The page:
United States: Perspective Is Key To Securing Valuable Claims In Biometric Patent Applications

Biometric advancements have provided more secure mechanisms for access control in an age where cybersecurity has become a growing concern. However, these systems often rely on complex implementations with multiple actors. For example, one device may gather sensor data, while a second device may analyze that data, which ultimately may authorize a user to operate a third device. To add another layer of complexity, these systems can be spread across multiple geographic boundaries. While one may find it straightforward to draft a patent application that identifies new improvements of such systems, obtaining commercially valuable patent claims may require more adept and nuanced strategies – including analyzing the system from the perspective of individual components.

Proving direct infringement of a method claim involves showing that a single alleged infringer practices every limitation of the claim. The Federal Circuit has clarified that in certain situations there may be no infringement liability, where several parties' actions collectively form direct infringement but no single actor satisfies all required limitations. Akamai Techs., Inc. v. Limelight Networks, Inc., 692 F.3d 1301, 1307 (Fed. Cir. 2012) (en banc), rev'd on other grounds, 134 S. Ct. 1871, 188 L. Ed. 2d 773 (2014). To avoid a finding of infringement, defendants in patent infringement suits sometimes put forth a defense of "split infringement" (or "divided infringement"), arguing that they alone only practice partial elements, while another entity such as an end user satisfies other claim elements. And even though a plaintiff might still prevail in proving infringement by showing that the defendant "directs or controls" a third party to practice claim steps that the defendant itself does not (Akamai Techs., Inc. v. Limelight Networks, Inc., 797 F.3d 1020, 1024 (Fed. Cir. 2015)), such a burden of proof poses additional challenges for inventors seeking to monetize or protect their inventions.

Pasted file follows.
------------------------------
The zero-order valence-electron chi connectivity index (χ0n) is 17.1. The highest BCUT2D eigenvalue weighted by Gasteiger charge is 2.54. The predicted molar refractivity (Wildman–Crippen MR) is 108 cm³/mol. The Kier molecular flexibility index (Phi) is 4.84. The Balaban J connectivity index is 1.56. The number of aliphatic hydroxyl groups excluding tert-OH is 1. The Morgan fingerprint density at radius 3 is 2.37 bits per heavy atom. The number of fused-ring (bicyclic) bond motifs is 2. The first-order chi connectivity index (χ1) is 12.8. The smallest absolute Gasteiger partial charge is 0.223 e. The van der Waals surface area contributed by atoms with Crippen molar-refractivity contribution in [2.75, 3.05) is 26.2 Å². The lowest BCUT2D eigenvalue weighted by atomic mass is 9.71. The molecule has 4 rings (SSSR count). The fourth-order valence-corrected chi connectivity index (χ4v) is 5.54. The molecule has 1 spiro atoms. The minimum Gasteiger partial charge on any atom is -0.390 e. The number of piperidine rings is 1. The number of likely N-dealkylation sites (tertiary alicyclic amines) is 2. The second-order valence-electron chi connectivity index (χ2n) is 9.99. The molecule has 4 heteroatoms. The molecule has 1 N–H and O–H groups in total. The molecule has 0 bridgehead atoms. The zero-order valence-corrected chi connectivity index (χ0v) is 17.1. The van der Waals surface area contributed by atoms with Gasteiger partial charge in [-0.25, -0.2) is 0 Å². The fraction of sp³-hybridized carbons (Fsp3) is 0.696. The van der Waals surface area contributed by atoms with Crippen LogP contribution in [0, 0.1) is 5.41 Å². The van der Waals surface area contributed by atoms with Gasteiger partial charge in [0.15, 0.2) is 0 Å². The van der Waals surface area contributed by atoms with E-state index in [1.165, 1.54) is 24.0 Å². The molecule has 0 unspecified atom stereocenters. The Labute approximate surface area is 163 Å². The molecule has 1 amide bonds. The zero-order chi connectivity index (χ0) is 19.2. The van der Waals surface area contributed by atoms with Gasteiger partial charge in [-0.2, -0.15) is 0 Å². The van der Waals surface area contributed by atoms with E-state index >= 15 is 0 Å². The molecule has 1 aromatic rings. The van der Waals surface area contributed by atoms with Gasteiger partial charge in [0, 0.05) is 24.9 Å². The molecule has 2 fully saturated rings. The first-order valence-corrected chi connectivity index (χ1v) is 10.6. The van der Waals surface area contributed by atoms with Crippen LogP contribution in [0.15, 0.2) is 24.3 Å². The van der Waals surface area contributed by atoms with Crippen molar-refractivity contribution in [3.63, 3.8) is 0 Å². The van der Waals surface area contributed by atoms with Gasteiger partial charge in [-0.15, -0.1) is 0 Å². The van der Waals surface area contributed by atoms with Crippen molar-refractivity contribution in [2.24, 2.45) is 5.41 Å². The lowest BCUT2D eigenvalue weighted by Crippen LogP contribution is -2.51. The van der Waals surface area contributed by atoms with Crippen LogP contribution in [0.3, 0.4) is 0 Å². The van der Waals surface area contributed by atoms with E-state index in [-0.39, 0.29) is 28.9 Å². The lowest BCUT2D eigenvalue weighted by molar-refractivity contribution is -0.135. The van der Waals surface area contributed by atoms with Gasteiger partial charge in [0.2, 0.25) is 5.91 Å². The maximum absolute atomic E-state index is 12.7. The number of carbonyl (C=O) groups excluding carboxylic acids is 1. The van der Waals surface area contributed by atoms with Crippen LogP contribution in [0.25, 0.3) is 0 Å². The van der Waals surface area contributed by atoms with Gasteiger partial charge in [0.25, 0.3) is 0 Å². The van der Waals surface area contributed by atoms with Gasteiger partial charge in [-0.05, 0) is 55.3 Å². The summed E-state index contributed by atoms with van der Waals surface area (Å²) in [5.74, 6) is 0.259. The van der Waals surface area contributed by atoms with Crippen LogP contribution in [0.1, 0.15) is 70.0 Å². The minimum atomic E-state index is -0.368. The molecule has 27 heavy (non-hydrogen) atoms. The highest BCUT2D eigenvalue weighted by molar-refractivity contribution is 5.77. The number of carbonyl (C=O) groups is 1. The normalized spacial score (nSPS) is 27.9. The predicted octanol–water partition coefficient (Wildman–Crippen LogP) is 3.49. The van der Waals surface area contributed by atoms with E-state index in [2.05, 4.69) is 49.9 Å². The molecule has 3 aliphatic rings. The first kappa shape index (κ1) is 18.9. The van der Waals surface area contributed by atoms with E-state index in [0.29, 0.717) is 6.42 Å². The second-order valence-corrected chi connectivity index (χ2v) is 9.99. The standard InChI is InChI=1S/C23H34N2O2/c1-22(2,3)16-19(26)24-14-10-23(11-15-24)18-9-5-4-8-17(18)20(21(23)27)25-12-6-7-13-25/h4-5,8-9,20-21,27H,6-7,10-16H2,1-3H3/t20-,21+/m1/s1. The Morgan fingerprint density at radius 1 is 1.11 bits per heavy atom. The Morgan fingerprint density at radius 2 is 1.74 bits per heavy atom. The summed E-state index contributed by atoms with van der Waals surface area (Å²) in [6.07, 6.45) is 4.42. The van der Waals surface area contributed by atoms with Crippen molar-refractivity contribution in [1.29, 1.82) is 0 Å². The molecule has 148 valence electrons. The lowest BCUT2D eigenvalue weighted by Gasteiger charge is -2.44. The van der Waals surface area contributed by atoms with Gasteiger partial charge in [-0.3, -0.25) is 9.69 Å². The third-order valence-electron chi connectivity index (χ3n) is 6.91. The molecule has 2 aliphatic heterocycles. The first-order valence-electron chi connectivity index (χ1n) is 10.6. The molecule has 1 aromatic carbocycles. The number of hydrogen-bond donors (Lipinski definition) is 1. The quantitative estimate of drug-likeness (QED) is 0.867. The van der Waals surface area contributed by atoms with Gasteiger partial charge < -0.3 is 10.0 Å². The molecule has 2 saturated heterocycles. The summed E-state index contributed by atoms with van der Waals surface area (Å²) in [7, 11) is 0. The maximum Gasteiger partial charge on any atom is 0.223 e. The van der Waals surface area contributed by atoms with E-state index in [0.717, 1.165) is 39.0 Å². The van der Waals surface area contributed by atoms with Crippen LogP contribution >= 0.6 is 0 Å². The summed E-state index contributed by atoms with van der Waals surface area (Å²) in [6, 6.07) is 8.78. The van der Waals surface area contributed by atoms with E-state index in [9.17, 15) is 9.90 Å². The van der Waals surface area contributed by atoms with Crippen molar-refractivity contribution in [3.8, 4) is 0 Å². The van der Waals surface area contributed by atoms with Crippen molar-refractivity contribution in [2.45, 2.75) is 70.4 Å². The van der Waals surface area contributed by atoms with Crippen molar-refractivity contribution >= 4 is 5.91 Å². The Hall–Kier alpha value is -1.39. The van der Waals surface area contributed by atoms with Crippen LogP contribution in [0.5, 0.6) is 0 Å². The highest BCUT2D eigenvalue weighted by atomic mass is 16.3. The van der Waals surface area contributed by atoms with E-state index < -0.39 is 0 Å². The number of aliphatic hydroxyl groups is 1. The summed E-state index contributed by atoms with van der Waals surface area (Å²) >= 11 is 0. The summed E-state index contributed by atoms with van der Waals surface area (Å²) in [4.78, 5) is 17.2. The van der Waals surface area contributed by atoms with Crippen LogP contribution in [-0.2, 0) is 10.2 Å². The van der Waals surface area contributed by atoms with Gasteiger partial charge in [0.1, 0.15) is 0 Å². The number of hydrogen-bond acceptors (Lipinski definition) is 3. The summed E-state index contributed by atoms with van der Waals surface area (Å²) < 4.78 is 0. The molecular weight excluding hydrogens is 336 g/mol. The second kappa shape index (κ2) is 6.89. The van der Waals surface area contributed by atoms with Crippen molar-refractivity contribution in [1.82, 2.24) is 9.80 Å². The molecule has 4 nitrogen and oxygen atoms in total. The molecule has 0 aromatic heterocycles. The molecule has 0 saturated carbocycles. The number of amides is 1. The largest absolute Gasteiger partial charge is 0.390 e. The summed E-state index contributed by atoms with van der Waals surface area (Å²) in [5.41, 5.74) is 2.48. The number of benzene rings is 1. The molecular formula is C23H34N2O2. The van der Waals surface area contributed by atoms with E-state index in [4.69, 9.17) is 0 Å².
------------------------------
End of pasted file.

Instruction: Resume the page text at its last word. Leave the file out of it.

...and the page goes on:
Recent cases provide cautionary tales for inventors seeking coverage. Procedurally, plaintiffs might avoid summary judgement of noninfringement because whether a defendant "directs or controls" another is a fact-determinative finding. Nonetheless, it can create a rocky start to a case for the plaintiff. For example, in TQP Development, LLC v. Intuit Inc., No. 2:12-CV-180-WCB, 2014 WL 2809841 at 11-15 (E.D. Tex. June 20, 2014), the defendant argued that certain steps were performed by client computers, not defendant-controlled devices. However, the Court denied defendant's motion for summary judgment of noninfringement based on the doctrine of divided infringement. The court concluded there was a genuine issue of material fact as to the question of whether the defendants "direct or control" the steps that are performed by the receiving client computers.

Other plaintiffs asserting claims that are only practiced by multiple actors have not succeeded avoiding summary judgment of noninfringement. In Aristocrat Techs. v. Int'l Game Tech., 709 F.3d 1348 (Fed. Cir. 2013), the Federal Circuit upheld the district court's grant of summary judgment for noninfringement because the asserted claims required two separate actors. In order to perform all steps of the claimed methods, both a player and a game operator needed to perform actions. As a result, the game operator alone could not be held liable for direct infringement. And in PA Advisors, LLC v. Google, Inc., 706 F. Supp.2d 739, 741 (E.D. Tex.), dismissed, 449 F. App'x 28 (Fed. Cir. 2010), the court held that there was no direct infringement because a single party did not perform all the steps of the claimed method. The claim in that case required a user to enter a search request date while the remaining steps of the asserted claim were performed by a computer system.